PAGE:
I once loved to run. I loved sprinting, running as fast and as hard as I could towards the finish line, stretching my legs and arms as far as they would reach, hoping to be a millisecond faster than I was the day before. I loved the wind in my hair and the sun on my back. I especially loved running in relays, calling out “kick” and “stick,” passing the baton and cheering with all my might as our team finished strong.
Those days are long gone, but I often think of the lessons I learned while running around that oval. One of the most important lessons was one of the simplest — run your own race.
I remember trying the hurdles for the first time. I had watched my friends glide over those fiberglass obstacles with ease and even though I was, and still am, about as graceful as a baby giraffe, I thought surely I could do it too. I tried and tried and tried to leap over the hurdles while maintaining my pace, but time and time again I would hit the dang thing and fall over.
After practice, I walked back to the school building with Coach and expressed my frustration. He listened, said he understood and then, instead of giving me pointers on how to get over the hurdles, he told me about the special starting blocks he wanted me to start using for the quarter-mile. You see, that was my favorite race, the one I was the best at. He also told me that he wanted me and the top male quarter-miler to start practicing together each day, taking turns chasing each other, encouraging each other.
He wanted me to stop paying attention to what others were doing and run my own race.
This tendency to compare myself to others didn’t stop at the edge of the track. Oh no. It followed me all the way through the halls of high school, college and beyond. And I bet it followed you around too.
I wasted much of my twenties playing the comparison game.
I remember listening to my friends with business degrees talk about the amazing vacations they were planning while I was figuring out how to live on a nonprofit salary. I saw all the (financial) advantages of getting degrees in things I was not gifted in and completely undervalued the satisfaction I found in serving others professionally.
I saw friends dating and marrying their high school and college sweethearts while I went two years without a real date. I wanted so desperately to meet the person that I would spend the rest of my life with that I forgot there were plenty of adventures to be had right in front of me.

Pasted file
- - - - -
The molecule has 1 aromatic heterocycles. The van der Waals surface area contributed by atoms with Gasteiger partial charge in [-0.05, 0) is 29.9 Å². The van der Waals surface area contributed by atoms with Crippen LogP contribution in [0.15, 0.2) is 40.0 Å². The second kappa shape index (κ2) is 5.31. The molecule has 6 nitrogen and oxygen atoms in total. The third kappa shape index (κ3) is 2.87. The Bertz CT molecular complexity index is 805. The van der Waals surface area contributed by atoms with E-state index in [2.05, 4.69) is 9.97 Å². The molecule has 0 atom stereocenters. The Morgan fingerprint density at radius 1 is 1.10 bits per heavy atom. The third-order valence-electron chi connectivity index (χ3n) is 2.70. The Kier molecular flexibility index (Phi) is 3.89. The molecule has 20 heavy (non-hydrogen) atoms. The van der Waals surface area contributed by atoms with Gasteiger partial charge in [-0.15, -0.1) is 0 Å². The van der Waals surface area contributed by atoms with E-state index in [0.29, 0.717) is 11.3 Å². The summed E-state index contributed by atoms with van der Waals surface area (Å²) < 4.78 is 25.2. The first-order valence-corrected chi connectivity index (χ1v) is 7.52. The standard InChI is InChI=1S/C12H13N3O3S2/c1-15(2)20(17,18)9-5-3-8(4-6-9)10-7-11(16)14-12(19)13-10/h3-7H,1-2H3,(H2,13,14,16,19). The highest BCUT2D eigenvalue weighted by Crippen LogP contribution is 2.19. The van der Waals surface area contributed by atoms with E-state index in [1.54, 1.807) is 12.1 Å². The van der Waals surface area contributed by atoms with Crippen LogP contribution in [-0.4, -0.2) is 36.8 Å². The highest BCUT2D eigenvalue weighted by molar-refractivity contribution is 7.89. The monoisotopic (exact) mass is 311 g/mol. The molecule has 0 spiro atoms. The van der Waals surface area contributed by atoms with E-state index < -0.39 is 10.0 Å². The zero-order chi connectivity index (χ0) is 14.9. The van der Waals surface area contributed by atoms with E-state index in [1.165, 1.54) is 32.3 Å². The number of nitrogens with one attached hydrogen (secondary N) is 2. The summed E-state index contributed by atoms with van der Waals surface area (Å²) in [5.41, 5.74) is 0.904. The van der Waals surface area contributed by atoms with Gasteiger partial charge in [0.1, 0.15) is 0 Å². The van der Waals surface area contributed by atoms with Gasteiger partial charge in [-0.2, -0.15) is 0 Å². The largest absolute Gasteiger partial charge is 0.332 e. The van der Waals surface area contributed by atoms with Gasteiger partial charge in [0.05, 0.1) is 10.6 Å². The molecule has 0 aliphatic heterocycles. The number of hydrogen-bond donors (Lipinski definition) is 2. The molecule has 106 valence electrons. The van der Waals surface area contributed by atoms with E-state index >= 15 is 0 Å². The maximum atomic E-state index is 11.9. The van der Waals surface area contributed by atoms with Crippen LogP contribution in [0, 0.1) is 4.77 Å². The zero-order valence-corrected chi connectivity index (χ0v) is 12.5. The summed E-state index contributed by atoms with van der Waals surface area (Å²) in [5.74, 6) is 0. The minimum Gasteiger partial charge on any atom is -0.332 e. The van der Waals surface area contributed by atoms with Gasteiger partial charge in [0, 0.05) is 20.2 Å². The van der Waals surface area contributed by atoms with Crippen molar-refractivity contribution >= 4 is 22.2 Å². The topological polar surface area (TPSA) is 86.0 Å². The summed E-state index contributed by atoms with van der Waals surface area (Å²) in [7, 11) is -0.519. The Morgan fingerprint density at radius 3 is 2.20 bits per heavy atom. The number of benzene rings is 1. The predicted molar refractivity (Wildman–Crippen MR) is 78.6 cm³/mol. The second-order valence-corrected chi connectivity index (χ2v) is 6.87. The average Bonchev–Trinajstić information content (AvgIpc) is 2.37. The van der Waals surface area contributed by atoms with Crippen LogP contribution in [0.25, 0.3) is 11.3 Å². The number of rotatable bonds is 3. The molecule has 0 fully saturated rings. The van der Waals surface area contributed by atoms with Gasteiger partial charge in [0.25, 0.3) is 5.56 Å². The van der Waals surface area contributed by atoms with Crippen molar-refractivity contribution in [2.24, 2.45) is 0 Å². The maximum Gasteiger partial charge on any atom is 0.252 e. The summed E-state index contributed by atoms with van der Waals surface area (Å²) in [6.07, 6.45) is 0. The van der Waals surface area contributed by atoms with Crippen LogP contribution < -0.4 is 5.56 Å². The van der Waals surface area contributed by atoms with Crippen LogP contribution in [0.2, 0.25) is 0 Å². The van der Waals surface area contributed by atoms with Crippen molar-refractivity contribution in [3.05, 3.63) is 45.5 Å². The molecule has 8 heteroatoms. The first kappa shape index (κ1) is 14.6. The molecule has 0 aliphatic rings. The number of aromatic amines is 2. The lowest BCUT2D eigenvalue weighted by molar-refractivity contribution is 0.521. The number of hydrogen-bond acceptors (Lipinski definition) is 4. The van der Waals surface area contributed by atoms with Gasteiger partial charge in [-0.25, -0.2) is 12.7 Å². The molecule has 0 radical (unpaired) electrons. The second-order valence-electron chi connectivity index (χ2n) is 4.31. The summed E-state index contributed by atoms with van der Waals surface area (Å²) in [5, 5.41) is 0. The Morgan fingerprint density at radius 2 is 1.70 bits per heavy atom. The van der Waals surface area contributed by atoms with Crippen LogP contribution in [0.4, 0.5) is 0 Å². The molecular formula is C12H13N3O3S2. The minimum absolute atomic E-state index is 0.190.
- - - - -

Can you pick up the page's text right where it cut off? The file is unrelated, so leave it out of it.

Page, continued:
I was the fumbling baby giraffe over and over again. This time the hurdles weren’t literal, but they sure knocked me on my rump just the same.
It wasn’t until my thirties that I finally really, truly realized the depth of Coach’s lesson and it transformed the way I looked at the world.
You see, from the right angle, anything can look amazing. But when you let your insecurity rule, you completely miss the path that was chosen just for you.
Running your own race is about being true to who you are at your core, who you were made to be and what you were called to do.
All that comparison that I was doing in my twenties was based on me not valuing the gifts and opportunities that I had been given. Once I got real about who I was and what I had been called to do, the path before me was clear.
As I sit and write this tonight, I am reminded of a verse that I posted in the locker room all those years ago.
“Therefore, since we also have such a large cloud of witnesses surrounding us, let us lay aside every weight and the sin that so easily ensnares us. Let us run with endurance the race that lies before us, keeping our eyes on Jesus, the source and perfector of our faith, who for the joy that lay before Him endured a cross and despised the shame and has sat down at the right hand of God’s throne.” Hebrews 12:1-2
Let us run with endurance the race that lies before us, setting aside the sin of comparison and the weight of insecurity. Let us run our own race, with eyes fixed on what is to come and a heart tuned to Jesus.
We’re all on the same team, each with a different part to play, a different race to run. Let’s do it together, encouraging each other, cheering each other on. Let’s not let comparison get in the way living the life we were meant to live.
How about you, is comparison something you struggle with? How do you deal with it?